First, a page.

After breakfast we checked out of the hotel and left Plymouth. We drove up onto Dartmoor and as we got higher a dense fog closed in around us. Nothing could be seen of the surrounding land but the ethereal shapes of sheep and a few strange-looking Dartmoor ponies were visible in the damp gloom.
All morning we drove around the moors and once the fog lifted the true and dissolute beauty of the land was revealed. Bleak scrubby hills were cut by steep rocky streams and everywhere were bogs and hollows. The colours were muted and cold: browns, greys and greens beneath the leaden sky.
Eventually we ended up at the village of Chagford where Linda had stayed with Helen and Brian [Linda’s parents who’d visited Britain in 1990] during the summer. We took the road beyond the village which led up to a small lake. We left the car and went for a walk savouring the fresh cold air full of the smell of leaves, earth and water.
Back at Chagford we had lunch in a pub then followed a maze of narrow sunken roads down to Exeter. We filled in the afternoon at the movies seeing the ridiculous horror film Arachnophobia then set off home.
I knocked off at 3 pm and went home to get ready to head off down to Plymouth for the weekend. We got on the road at 4:15 and drove over the hill to the A303.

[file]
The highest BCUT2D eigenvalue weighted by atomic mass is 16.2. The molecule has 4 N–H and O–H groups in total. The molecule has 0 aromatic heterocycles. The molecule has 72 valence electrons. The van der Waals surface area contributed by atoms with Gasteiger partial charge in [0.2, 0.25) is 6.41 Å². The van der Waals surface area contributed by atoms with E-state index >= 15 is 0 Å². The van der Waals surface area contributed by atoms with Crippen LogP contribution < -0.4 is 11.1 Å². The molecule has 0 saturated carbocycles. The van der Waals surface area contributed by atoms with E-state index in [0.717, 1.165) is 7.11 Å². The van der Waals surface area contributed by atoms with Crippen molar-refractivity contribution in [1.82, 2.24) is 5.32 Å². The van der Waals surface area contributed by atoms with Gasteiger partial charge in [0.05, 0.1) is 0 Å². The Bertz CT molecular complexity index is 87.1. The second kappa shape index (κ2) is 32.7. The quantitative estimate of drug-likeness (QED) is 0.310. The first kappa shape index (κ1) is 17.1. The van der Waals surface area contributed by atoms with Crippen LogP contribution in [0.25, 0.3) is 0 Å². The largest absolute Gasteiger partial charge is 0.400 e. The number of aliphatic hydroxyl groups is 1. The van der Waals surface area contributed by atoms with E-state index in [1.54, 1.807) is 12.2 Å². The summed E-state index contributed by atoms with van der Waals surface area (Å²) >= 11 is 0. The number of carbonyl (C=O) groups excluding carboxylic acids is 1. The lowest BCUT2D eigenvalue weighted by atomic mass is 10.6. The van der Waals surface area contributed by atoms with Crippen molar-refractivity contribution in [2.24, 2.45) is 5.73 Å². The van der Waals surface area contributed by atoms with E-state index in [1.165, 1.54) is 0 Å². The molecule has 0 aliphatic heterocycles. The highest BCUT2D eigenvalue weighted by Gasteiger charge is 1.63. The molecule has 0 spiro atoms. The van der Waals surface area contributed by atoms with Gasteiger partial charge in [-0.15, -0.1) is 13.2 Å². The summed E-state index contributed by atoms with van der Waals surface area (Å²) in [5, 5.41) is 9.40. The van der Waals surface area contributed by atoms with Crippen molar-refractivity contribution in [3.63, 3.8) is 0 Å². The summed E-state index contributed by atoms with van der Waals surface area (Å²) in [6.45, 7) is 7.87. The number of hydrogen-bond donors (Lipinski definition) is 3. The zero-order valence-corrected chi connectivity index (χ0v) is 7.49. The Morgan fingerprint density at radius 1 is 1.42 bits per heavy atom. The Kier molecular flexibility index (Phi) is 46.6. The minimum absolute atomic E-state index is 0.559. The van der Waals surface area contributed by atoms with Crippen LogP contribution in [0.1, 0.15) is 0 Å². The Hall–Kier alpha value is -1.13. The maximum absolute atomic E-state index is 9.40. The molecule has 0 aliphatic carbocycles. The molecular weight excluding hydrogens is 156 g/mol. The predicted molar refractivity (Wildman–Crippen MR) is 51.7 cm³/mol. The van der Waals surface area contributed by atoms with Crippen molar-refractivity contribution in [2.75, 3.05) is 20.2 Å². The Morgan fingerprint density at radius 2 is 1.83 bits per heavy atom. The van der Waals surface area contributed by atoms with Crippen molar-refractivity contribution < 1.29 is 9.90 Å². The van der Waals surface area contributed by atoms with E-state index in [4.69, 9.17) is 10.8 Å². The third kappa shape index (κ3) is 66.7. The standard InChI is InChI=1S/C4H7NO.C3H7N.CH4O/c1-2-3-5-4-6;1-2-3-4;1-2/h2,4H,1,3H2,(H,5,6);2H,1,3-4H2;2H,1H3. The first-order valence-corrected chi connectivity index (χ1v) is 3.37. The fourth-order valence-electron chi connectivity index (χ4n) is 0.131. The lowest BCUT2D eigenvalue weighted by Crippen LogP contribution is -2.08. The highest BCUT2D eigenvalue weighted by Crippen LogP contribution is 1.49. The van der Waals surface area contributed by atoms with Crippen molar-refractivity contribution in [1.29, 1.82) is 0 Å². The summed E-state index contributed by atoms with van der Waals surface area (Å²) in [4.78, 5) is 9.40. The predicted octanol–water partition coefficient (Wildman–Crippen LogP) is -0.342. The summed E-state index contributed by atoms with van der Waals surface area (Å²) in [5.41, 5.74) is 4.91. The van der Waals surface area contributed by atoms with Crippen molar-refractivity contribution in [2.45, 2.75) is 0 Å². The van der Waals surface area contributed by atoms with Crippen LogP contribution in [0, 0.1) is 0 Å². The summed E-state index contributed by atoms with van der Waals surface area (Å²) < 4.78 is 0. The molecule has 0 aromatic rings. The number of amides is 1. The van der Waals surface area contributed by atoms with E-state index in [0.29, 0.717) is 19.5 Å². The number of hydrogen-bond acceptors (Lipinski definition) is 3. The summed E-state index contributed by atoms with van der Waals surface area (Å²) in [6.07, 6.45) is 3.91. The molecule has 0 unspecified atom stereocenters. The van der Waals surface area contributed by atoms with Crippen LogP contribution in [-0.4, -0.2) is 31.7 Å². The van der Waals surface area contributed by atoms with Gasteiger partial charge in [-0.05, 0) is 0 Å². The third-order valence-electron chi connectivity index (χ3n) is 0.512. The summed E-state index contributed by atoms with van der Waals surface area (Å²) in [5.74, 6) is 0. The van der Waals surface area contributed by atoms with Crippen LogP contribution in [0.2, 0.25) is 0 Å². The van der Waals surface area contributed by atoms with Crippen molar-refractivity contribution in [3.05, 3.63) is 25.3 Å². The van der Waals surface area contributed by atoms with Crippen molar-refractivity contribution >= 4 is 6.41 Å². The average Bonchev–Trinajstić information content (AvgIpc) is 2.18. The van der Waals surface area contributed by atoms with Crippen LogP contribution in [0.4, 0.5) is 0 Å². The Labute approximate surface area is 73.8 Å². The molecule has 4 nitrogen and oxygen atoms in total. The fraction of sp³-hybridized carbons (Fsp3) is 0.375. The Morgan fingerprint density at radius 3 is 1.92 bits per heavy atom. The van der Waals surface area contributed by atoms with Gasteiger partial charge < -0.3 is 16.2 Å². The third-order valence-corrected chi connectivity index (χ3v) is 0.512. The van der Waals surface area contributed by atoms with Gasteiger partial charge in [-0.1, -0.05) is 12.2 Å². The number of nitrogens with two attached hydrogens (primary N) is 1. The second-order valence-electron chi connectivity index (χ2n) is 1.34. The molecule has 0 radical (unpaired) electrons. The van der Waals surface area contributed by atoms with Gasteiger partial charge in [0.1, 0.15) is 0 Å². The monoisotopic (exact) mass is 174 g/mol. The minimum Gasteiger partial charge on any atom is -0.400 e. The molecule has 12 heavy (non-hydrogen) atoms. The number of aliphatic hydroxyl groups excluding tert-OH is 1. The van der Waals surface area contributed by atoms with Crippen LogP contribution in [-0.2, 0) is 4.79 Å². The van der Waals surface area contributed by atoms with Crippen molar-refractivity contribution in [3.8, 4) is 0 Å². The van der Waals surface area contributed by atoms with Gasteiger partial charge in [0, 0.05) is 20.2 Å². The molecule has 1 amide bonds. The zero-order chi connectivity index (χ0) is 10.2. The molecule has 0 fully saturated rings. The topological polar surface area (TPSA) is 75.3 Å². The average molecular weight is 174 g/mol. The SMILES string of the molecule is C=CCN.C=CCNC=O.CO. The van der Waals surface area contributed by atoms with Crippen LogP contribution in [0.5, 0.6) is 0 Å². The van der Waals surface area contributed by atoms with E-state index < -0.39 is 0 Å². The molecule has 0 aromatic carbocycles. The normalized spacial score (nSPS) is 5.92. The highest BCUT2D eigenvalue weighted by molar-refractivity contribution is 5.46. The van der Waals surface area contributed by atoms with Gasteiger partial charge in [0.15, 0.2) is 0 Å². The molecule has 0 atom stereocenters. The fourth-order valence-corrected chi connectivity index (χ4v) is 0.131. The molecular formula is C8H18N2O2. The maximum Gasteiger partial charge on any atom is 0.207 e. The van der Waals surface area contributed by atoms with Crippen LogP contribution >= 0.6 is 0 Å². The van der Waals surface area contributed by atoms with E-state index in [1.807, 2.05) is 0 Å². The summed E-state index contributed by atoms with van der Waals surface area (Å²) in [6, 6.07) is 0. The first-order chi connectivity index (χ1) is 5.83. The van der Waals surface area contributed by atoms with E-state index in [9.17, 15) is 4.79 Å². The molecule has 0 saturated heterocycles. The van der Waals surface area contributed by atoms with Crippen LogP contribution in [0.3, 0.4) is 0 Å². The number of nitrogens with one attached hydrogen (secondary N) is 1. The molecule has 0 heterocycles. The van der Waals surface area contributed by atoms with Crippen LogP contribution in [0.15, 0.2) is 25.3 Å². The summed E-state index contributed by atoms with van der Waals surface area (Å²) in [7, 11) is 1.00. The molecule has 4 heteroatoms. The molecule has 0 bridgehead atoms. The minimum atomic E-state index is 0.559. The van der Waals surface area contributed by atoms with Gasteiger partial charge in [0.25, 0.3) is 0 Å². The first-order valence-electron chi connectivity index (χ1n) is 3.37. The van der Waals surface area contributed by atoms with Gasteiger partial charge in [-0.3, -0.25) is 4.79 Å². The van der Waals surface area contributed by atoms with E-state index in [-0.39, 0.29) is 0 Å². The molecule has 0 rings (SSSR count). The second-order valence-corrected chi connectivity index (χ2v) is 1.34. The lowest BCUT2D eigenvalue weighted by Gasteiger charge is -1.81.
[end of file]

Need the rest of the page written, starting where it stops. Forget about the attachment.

It took us just over three hours to drive down to Plymouth and on arrival we picked out a B&B called the Caledonia Guest House and booked in. Once we had taken our gear inside and settled in we went down to the centre of town and found the picture theatre. We saw Mel Gibson in the disappointing movie Air America. After the movie we found a pub and had a couple of quiet drinks then went back to the hotel.
The Caledonia Guest House is still there today. These quaint Georgian houses were the sort of places that age-of-sail naval officers would stay in when they were ashore during the Napoleonic Wars.
After five months of political manoeuvring, veiled threats, and military muscle-flexing, the combined Allied armies massed in Saudi Arabia attacked Iraq: the first move in the dislodgement of Saddam Hussein from Kuwait.¹
¹The First Gulf War was fought between August 1990 and February 1991. This phase of the operation was called Operation Desert Storm.